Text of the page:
David Schwimmer no longer has any regrets when it comes to Friends. There was a point in time when the actor wanted to be known for more than his role as Ross Geller, the lovable but bumbling paleontologist he played for a decade on the hit NBC series, but now he is past that phase (cue another round of reunion buzz). Interestingly, Schwimmer is also now speaking out about some of the most common current criticisms of the show, including the fact that it hasn't aged well in certain societal respects.

"I think I'm kind of over that," Schwimmer, 53, recently told The Guardian of his previous need to distance himself from his career-making character. "There was a period that I was very, very frustrated by being pigeonholed in this one genre, this one idea. I got Friends when I was 27, but I had done all this work on stage. But all that was just eradicated. As far as the public was concerned, I came out of the womb doing sitcom. So that was frustrating, as if it obliterated all the other training, all the other roles I had done."

And although Friends has enjoyed a second life thanks to the DVD collections and streaming, it has also been met with claims that the show's humor isn't time-tested and comes across as racially homogenous, homophobic, transphobic, and sexist by modern viewing standards. A glaring example is the cringe-worthy running joke about Chandler's (Matthew Perry) discomfort with his trans parent. For Schwimmer, though, those who'd criticize the show are overlooking some important context.

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"I don't care," he said of those cultural concerns. "The truth is also that [the] show was groundbreaking in its time for the way in which it handled so casually sex, protected sex, gay marriage and relationships. The pilot of the show was my character's wife left him for a woman and there was a gay wedding, of my ex and her wife, that I attended." Indeed, the marriage scene featuring Ross' ex-wife Carol (Jane Sibbett) and Susan (Jessica Hecht) was a trailblazing moment on TV — even if it did follow many insensitive jokes made at their expense.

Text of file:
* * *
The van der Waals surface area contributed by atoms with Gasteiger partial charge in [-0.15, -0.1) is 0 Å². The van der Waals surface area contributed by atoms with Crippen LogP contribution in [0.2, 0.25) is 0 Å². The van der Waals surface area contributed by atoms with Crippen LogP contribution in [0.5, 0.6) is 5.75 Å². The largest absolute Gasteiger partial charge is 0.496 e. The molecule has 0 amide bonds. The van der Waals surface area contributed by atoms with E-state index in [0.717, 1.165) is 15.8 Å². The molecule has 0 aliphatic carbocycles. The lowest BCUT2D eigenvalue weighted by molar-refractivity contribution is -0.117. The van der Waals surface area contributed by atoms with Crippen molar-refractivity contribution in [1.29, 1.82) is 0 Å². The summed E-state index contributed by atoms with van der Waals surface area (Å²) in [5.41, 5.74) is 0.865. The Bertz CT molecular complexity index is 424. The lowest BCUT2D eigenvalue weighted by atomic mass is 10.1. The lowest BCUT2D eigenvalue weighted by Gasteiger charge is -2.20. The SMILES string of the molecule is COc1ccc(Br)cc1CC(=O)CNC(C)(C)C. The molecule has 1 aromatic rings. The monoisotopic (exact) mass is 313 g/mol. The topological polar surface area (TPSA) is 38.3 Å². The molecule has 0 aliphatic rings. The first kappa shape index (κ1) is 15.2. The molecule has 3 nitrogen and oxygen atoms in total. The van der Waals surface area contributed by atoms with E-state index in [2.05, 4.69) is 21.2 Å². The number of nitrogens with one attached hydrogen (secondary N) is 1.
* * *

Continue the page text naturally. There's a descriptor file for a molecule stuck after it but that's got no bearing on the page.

"I feel that a lot of the problem today in so many areas is that so little is taken in context," he added. "You have to look at it from the point of view of what the show was trying to do at the time. I'm the first person to say that maybe something was inappropriate or insensitive, but I feel like my barometer was pretty good at that time. I was already really attuned to social issues and issues of equality."

Schwimmer also pointed out that Ross dated several non-white women throughout Friends' 10 seasons. "Maybe there should be an all-black Friends or an all-Asian Friends," Schwimmer said, apparently having never seen Living Single. "But I was well aware of the lack of diversity and I campaigned for years to have Ross date women of color. One of the first girlfriends I had on the show was an Asian American woman, and later I dated African American women. That was a very conscious push on my part." He is, of course, referring to Julie (Lauren Tom) and Charlie (Aisha Tyler), who each had recurring arcs, and Kirsten (Gabrielle Union) a one-episode character.

The show also celebrated Jewish holidays, like the one in which Ross dressed up as the Hanukkah armadillo. "It's interesting also how the show handled the Judaism of the characters," Schwimmer said. "I don't think that was earth-shattering or groundbreaking at all, but I for one was glad that we had at least one episode where it wasn't just about Christmas. It was also Hanukkah and, even though I played the Hanukkah armadillo, I was glad that we at least acknowledged the differences in religious observation."

Friends will be available to stream on HBO Max later this year.

David Schwimmer, <em>Friends</em>David Schwimmer, Friends